Last updated on February 19, 2024
Every time you tell a joke, a dictator gets a little weaker. If you grew up in any household of former eastern European emigres, then you’re probably familiar with the very particular form of Soviet black humour. There is no North American equivalent to the anekdot – aside from the jokes that periodically make the rounds in elementary schools (and, I suppose, knock-knock jokes), there isn’t the same kind of repository of jokes that everyone knows and draws from. The one-liners and zingers that we get on late-night TV tend to be very in-the-moment, and are quickly forgotten. Ben Hammer digs deep into the culture of Soviet jokes in Hammer and Tickle.
“Hammer and Tickle: The Communist Joke Book” is a documentary, and book of the same name, by British documentary filmmaker and writer Ben Lewis. It’s a decade-by-decade overview of the jokes – or, anekdotey – that were popular as the communist system grew, stagnated and then collapsed. In Lewis’ telling, the types of jokes and how the authorities responded, closely mirrored the politics of the day. Communism is the only political system to have produced its own brand of jokes. A lot of the jokes were the same across the east bloc, and other were particular to the regime.
Cheese Shop and Toilet Paper:
And though I’m clearly not the target audience, I’d like to think that the simplistic, children’s version of the Bolshevik revolution is unnecessary – either explain the history or don’t, but please don’t talk to your audience like children hearing about the big bad wolf for the first time.
Final quibble – it’s sometimes hard to know when he’s using real historical footage and when it’s a simulation for the film. I’m the kind of person who likes to know those details, so I can relish the historical authenticity of every real moment.
And by the way, if you followed the news a few weeks ago of Harper’s plans to eavesdrop on public conversations at the Ottawa airport, you’ll find the scene of Hungarian secret police dropping mics into trees to eavesdrop on couples in the park particularly chilling.
- Sometime after Stalin died, the Soviet government stopped sending people to the gulag for telling jokes. No one quite knows why, though there’s some speculation it was related to Kruschev’s secret speech denouncing Stalin, and the general thaw of that period.
- Under Kruschev, 250,000 people were freed from the gulags, who’d been imprisoned for the crime of telling jokes. That’s the same number of ppl who immigrated during the Soviet Jewry movement!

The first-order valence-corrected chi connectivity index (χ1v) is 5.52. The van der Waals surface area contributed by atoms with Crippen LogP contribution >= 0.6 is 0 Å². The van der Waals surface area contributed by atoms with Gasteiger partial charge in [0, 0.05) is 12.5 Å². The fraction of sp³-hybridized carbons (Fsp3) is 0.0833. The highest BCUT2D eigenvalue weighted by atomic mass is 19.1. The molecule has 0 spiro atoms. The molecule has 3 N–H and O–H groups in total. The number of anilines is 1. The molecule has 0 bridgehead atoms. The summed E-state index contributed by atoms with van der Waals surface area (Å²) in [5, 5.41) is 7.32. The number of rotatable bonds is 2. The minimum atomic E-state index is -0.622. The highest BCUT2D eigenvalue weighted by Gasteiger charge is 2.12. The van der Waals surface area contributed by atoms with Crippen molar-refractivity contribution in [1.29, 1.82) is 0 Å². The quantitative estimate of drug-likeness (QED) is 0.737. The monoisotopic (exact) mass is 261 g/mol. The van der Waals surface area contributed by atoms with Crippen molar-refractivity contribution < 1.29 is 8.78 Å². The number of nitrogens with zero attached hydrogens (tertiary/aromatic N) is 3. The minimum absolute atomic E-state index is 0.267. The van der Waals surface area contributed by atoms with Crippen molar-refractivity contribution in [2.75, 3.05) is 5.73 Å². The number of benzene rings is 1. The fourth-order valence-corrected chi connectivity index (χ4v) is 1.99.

- Between 1948 and 1953 was the most dangerous time to tell jokes in Hungary. And after Stalin’s death, 200 people were arrested, presumably reflecting the rise of “dead comrade Stalin” jokes. It strikes me as somewhat ironic that the jokes are now forever recorded in these files.
- After the Soviet tanks rolled into Prague in 1968, the citizenry went to war through posters – every day, countless new posters appeared ridiculing the Soviets, which the soldiers then removed at nights. Example: “Soviet circus back in town. All new acts!”
- There are an awful lot of people studying jokes. There is Christie Davis, the Professor of Jokes at Reading University, and Gyorgy Dalos, a historian of Hungarian communist jokes, or Calin Bogdan Stefanescu, a statistician of Romanian communist jokes. Yes, really.
- Reagan had a particular interest in Soviet humour. The White house asked the State Department to collect Soviet jokes, and this became proof for him that the people themselves wanted a change. The jokes came up frequently in his speeches.
- By that time, Gorbachev was also telling anti-communist – and anti-Gorbachev – jokes, including a joke about the lengthy queue of people waiting to kill him on a BBC talk show.
As always, the jokes are funnier in Russian.
Adam and Eve:
And one of my all-time favourites, though it doesn’t appear in the documentary:
Three Russians are in the gulag. The first one says, “What are you in for?”
The second one replies, “I called Zbarsky a revolutionary.”
“That’s funny,” the first one says. “I called Zbarsky a counterrevolutionary.”
“That’s funny,” the third one says. “I am Zbarsky.”